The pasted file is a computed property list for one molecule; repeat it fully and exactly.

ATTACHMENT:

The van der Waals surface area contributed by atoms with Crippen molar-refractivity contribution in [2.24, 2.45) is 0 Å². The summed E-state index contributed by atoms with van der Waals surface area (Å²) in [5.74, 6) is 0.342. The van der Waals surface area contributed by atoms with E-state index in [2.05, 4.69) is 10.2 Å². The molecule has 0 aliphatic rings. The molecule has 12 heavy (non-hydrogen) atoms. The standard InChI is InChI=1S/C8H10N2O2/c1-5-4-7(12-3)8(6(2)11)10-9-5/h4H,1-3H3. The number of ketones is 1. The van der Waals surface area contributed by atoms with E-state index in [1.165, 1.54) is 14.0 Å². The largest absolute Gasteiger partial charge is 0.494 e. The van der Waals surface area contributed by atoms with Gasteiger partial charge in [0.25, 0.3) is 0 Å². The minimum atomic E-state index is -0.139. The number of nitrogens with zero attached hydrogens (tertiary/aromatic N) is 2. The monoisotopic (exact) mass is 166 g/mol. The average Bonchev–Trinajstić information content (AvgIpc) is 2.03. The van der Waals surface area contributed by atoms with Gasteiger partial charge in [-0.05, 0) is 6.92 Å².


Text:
The van der Waals surface area contributed by atoms with Crippen molar-refractivity contribution in [2.24, 2.45) is 0 Å². The summed E-state index contributed by atoms with van der Waals surface area (Å²) in [5.74, 6) is 0.342. The van der Waals surface area contributed by atoms with E-state index in [2.05, 4.69) is 10.2 Å². The molecule has 0 aliphatic rings. The molecule has 12 heavy (non-hydrogen) atoms. The standard InChI is InChI=1S/C8H10N2O2/c1-5-4-7(12-3)8(6(2)11)10-9-5/h4H,1-3H3. The number of ketones is 1. The van der Waals surface area contributed by atoms with E-state index in [1.165, 1.54) is 14.0 Å². The largest absolute Gasteiger partial charge is 0.494 e. The van der Waals surface area contributed by atoms with Gasteiger partial charge in [0.25, 0.3) is 0 Å². The minimum atomic E-state index is -0.139. The number of nitrogens with zero attached hydrogens (tertiary/aromatic N) is 2. The monoisotopic (exact) mass is 166 g/mol. The average Bonchev–Trinajstić information content (AvgIpc) is 2.03. The van der Waals surface area contributed by atoms with Gasteiger partial charge in [-0.05, 0) is 6.92 Å².